The underground city of Lux was established years ago in order to mine raffia, a rare substance whose primary use is in the development of artificial limbs, a process known as "texhnolyzation". Years of isolation from the surface have led many of its people to forget their origins, however, and while life has gone on in the city, it has become a crumbling ruin, one in which corrupt organizations squabble for control and in which the destitute starve in the streets or scrounge together a living by fighting for the entertainment of crime syndicates. Among these fighters is Ichise, a man who has spent so long as a fighter that he has come to view himself as an animal, overtaken by the urge to commit violence. One day, however, his life is turned around when a scuffle with a crime boss leads to him losing an arm and a leg. Although left for dead, he is picked up the doctor who performs the texhnolyzation operation, who has grown bored with her meaningless life and desires vainly to make a perfect texhnolyzed human being to give her life some significance. Ichise is given new limbs and a new life as a bodyguard for the organization currently in charge of the city, where he slowly begins to contemplate the actions of his violent past and the existence of the world around him, one that is degenerating rapidly into chaos.
When deciding to whether or not to describe a series as "dark", it is worth considering to what extent its internal despair is counterbalanced by humorous and romantic moments on the part of its characters, as well as other elements that may temper the unpleasant realities it presents. By these standards, then, the haunting experience that is Texhnolyze surpasses almost every single other series I know of. Set in an underground city where man's days are numbered and where one's existence is bound to be crushed into dust, this series never once attempts to distract us from the bleak and terrible world it builds to tell its story of a dying race, designing itself carefully to allow the audience to experience the same pain its characters experience as they slowly began to understand the horrors of their dystopian world. Texhnolyze, in any case, is difficult to treat and discuss as "entertainment": it is a story of the violence within human beings and the allegorical fate of a race destined to loneliness and ruin as a result, and it never once attempts to refashion its discussion as an experience that the audience is meant to enjoy. It is encapsulating and deeply fascinating, but it is a show that will hurt you as you watch it, and while this pain is the sort that leaves one in useful contemplation after, say, reading a novel with an unpleasant ending, I will not begrudge those who decide to pass on it, as watching it is a potent experience that is not to be taken lightly.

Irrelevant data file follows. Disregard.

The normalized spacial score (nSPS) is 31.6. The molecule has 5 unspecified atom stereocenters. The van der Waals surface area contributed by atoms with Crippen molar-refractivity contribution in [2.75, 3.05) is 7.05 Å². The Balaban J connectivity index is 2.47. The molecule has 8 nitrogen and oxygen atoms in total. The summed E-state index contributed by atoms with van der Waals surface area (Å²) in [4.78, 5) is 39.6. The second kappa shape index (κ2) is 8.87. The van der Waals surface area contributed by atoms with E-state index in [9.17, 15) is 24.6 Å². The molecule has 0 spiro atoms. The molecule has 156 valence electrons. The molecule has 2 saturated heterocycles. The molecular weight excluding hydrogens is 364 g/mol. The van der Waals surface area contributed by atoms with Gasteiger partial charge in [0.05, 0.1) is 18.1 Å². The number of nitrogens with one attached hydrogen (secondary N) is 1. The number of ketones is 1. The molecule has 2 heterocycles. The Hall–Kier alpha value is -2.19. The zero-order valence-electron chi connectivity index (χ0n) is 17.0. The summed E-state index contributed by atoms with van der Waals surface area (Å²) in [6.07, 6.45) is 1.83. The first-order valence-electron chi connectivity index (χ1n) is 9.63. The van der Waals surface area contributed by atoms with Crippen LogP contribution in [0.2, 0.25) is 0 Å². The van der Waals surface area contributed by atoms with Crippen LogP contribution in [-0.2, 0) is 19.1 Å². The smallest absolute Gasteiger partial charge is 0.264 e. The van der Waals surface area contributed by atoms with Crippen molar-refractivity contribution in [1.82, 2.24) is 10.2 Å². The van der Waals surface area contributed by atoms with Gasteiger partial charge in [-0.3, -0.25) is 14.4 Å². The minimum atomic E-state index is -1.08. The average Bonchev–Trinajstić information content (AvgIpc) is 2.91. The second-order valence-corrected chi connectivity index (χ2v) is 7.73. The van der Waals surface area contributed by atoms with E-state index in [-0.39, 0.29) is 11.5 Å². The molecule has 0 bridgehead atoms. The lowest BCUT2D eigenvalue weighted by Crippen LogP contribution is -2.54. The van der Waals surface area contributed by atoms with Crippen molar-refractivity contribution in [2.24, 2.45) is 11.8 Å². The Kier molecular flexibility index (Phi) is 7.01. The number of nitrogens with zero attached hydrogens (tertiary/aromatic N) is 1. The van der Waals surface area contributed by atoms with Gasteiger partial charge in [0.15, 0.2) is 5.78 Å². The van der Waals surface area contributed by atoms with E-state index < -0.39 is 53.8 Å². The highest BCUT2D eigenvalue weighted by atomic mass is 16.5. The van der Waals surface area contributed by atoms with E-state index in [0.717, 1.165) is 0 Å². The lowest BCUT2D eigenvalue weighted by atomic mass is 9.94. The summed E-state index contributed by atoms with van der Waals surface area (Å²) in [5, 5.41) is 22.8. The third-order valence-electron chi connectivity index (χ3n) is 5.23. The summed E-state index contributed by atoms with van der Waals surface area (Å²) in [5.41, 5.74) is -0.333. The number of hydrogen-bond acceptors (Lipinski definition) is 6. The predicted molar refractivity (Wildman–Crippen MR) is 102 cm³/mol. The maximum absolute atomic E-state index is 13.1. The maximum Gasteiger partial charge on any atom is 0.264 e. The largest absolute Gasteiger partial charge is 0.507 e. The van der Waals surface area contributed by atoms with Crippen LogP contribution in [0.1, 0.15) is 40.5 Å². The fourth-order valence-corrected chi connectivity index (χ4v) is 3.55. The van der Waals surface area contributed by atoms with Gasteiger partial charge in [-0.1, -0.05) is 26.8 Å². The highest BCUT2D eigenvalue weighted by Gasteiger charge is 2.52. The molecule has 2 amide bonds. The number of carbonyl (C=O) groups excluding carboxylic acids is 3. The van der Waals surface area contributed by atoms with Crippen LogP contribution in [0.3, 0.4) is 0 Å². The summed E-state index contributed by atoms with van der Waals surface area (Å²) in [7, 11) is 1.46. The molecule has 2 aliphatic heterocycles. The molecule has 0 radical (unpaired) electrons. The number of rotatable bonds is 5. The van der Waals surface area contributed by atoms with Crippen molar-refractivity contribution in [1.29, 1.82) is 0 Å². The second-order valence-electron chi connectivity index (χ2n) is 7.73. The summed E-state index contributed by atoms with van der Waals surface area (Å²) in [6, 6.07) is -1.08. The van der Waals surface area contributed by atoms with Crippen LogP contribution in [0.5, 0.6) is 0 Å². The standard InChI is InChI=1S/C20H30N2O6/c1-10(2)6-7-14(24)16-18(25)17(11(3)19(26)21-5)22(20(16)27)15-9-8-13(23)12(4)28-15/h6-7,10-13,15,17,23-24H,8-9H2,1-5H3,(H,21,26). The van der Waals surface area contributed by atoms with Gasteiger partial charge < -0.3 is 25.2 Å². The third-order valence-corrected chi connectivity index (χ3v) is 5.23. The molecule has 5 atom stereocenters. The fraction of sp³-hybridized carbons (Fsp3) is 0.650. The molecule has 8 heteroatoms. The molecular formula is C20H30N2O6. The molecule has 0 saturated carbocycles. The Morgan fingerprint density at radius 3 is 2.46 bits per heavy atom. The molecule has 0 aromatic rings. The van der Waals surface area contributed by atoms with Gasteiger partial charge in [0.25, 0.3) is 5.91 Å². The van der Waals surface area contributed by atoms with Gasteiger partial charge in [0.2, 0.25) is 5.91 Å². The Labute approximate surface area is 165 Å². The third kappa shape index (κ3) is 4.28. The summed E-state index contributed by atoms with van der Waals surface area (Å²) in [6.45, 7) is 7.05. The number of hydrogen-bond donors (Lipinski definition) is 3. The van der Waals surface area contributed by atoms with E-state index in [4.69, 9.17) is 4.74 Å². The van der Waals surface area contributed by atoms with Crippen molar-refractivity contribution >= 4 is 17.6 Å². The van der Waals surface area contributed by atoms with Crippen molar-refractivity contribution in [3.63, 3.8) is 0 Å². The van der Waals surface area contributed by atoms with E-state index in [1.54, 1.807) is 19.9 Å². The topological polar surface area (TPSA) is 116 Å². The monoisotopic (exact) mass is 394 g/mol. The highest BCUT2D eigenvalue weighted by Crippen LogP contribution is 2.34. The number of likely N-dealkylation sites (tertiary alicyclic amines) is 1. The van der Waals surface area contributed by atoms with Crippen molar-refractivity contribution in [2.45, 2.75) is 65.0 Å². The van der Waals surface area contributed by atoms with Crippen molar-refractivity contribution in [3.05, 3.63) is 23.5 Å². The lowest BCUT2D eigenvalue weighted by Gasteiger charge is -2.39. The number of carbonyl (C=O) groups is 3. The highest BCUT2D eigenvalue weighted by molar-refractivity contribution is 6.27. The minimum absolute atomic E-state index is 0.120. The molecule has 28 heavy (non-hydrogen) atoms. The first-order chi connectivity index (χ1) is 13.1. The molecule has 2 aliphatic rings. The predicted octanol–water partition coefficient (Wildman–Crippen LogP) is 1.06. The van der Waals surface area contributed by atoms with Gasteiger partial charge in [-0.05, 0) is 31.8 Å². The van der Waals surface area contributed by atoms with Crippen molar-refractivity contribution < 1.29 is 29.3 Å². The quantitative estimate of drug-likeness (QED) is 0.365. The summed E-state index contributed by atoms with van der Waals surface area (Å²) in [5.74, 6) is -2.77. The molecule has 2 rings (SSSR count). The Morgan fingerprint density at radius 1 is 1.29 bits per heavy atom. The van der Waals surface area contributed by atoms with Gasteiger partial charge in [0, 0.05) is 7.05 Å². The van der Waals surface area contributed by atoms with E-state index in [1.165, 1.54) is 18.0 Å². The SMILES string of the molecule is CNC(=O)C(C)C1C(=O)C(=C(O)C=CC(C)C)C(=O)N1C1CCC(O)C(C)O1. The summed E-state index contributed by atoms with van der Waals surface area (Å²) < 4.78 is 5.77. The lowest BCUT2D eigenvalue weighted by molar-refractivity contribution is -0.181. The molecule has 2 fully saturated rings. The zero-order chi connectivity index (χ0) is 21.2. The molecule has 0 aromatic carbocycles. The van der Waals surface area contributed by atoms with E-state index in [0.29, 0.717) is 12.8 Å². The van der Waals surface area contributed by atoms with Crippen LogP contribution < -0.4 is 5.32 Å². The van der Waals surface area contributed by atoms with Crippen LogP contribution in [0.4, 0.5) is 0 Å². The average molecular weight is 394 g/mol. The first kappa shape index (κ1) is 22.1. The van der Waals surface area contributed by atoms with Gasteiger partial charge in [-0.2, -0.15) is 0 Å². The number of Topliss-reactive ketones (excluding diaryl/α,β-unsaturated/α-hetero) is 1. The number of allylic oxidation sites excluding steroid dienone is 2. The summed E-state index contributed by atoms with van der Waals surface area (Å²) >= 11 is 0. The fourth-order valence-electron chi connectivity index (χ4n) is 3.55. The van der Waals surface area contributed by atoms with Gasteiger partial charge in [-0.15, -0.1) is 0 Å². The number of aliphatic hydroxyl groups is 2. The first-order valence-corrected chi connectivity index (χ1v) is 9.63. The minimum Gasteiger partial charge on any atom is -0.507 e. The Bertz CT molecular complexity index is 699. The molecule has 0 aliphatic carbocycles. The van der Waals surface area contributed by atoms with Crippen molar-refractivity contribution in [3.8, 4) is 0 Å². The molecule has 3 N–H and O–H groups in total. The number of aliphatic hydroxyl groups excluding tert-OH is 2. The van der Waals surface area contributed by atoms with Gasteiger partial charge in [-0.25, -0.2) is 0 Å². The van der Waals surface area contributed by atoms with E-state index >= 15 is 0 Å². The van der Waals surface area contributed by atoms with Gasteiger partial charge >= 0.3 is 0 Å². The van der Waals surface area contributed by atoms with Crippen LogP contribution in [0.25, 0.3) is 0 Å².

I cannot discuss any aspect of Texhnolyze without first extrapolating upon its setting. Hardly a single other animated work I have seen has used art to so profoundly state that the world it represents is an alien world, not necessarily indicative of a past or future but of close enough relation to our world that we can recognize the importance the story has to it. The underground world of Lux is a masterpiece of bleakness and desolation, its stark cement structures losing their roofs and becoming full of cracks even as people continue to live in them, as if to say that nothing beautiful will ever be built again. The futuristic technology that is present in the show is intentionally incongruous, a decision that would cause any other series to be labeled as "steampunk" but which here simply illustrates the futility of technological advances in saving humans from the state of chaos they have not been able to stop. Characters walk on their texhnolyzed limbs even as they travel by train and live in squalor, their vision enhanced by intricate computer graphics but their lives given no extra meaning by this "enhancement".
Indeed, I found that the aesthetic aspects of Texhnolyze were an integral part of its narrative strength. As an example, the skies of the city are drawn as if the entire world was in the glare of thousands upon thousands of streetlights, a glare stronger than that of any metropolitan area known to today's human race, and such an aesthetic choice highlights the artificiality of this underground world, one that is bathed in a cold light and rendered nearly colorless as a result. It is almost as if the world has forgotten the true sun, and indeed, when we do eventually see the surface, we realize just how stunningly alien Lux truly is as the contrast is thrust upon us. The art direction is arresting as a whole, with Yoshitoshi ABe's character designs being hauntingly beautiful and the animation used to gorgeously render one's viewing experience into a visceral one. In addition, I have seen few shows that as successfully allowed me to empathize with a character's physical experiences, with violent acts being animated with alternating close and wide shots and with a gradual increase in the volume of the series' musical score, such that one almost feels as if one's own arm is torn off when this is done to Ichise. Said musical score, largely consisting of atmospheric electronic pieces, pervades the series almost like the sound of static, contributing to the unsettling feeling that the art has already spawned.